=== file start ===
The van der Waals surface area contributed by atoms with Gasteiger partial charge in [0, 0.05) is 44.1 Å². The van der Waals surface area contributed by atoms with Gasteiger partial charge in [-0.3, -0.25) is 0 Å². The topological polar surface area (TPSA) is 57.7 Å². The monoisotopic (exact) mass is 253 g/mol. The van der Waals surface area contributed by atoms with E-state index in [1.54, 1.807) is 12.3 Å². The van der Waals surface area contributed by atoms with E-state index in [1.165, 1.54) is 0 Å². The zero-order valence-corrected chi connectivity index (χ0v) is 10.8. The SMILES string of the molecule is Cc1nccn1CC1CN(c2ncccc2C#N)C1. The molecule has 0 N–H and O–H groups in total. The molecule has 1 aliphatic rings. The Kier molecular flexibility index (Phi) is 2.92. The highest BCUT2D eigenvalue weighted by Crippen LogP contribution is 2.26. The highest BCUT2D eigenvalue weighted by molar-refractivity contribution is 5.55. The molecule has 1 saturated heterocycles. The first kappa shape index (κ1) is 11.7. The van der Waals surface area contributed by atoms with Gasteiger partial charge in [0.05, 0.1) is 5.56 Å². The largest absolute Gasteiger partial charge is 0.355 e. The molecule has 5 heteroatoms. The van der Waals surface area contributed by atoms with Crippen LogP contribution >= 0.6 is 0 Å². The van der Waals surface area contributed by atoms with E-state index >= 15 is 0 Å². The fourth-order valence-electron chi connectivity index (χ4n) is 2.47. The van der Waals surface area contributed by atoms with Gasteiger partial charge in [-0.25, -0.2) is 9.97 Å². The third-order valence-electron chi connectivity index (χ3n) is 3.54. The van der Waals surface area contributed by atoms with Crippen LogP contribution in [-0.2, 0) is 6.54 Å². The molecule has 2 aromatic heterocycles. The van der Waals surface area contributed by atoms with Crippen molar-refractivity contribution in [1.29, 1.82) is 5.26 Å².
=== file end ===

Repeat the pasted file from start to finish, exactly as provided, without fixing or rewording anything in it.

The van der Waals surface area contributed by atoms with Gasteiger partial charge in [0, 0.05) is 44.1 Å². The van der Waals surface area contributed by atoms with Gasteiger partial charge in [-0.3, -0.25) is 0 Å². The topological polar surface area (TPSA) is 57.7 Å². The monoisotopic (exact) mass is 253 g/mol. The van der Waals surface area contributed by atoms with E-state index in [1.54, 1.807) is 12.3 Å². The van der Waals surface area contributed by atoms with E-state index in [1.165, 1.54) is 0 Å². The zero-order valence-corrected chi connectivity index (χ0v) is 10.8. The SMILES string of the molecule is Cc1nccn1CC1CN(c2ncccc2C#N)C1. The molecule has 0 N–H and O–H groups in total. The molecule has 1 aliphatic rings. The Kier molecular flexibility index (Phi) is 2.92. The highest BCUT2D eigenvalue weighted by Crippen LogP contribution is 2.26. The highest BCUT2D eigenvalue weighted by molar-refractivity contribution is 5.55. The molecule has 1 saturated heterocycles. The first kappa shape index (κ1) is 11.7. The van der Waals surface area contributed by atoms with Gasteiger partial charge in [0.05, 0.1) is 5.56 Å². The largest absolute Gasteiger partial charge is 0.355 e. The molecule has 5 heteroatoms. The van der Waals surface area contributed by atoms with Crippen LogP contribution >= 0.6 is 0 Å². The van der Waals surface area contributed by atoms with E-state index >= 15 is 0 Å². The fourth-order valence-electron chi connectivity index (χ4n) is 2.47. The van der Waals surface area contributed by atoms with Gasteiger partial charge in [-0.25, -0.2) is 9.97 Å². The third-order valence-electron chi connectivity index (χ3n) is 3.54. The van der Waals surface area contributed by atoms with Crippen LogP contribution in [-0.2, 0) is 6.54 Å². The molecule has 2 aromatic heterocycles. The van der Waals surface area contributed by atoms with Crippen molar-refractivity contribution in [1.29, 1.82) is 5.26 Å².